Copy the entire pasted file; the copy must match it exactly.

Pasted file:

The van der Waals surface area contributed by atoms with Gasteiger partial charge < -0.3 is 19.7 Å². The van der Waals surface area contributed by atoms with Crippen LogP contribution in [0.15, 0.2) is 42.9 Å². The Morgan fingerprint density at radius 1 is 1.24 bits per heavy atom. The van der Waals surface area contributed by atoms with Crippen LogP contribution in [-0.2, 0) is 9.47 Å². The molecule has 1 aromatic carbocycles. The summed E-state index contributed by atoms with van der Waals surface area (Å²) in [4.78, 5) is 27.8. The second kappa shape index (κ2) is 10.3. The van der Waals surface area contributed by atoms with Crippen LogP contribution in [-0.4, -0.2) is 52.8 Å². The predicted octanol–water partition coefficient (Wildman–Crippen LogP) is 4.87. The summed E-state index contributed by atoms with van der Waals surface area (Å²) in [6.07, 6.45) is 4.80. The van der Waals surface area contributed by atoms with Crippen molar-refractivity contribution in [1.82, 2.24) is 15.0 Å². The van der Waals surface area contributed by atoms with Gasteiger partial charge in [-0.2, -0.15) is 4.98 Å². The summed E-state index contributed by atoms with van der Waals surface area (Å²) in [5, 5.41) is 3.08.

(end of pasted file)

The van der Waals surface area contributed by atoms with Gasteiger partial charge < -0.3 is 19.7 Å². The van der Waals surface area contributed by atoms with Crippen LogP contribution in [0.15, 0.2) is 42.9 Å². The Morgan fingerprint density at radius 1 is 1.24 bits per heavy atom. The van der Waals surface area contributed by atoms with Crippen LogP contribution in [-0.2, 0) is 9.47 Å². The molecule has 1 aromatic carbocycles. The summed E-state index contributed by atoms with van der Waals surface area (Å²) in [4.78, 5) is 27.8. The second kappa shape index (κ2) is 10.3. The van der Waals surface area contributed by atoms with Crippen LogP contribution in [-0.4, -0.2) is 52.8 Å². The predicted octanol–water partition coefficient (Wildman–Crippen LogP) is 4.87. The summed E-state index contributed by atoms with van der Waals surface area (Å²) in [6.07, 6.45) is 4.80. The van der Waals surface area contributed by atoms with Crippen molar-refractivity contribution in [1.82, 2.24) is 15.0 Å². The van der Waals surface area contributed by atoms with Gasteiger partial charge in [-0.2, -0.15) is 4.98 Å². The summed E-state index contributed by atoms with van der Waals surface area (Å²) in [5, 5.41) is 3.08.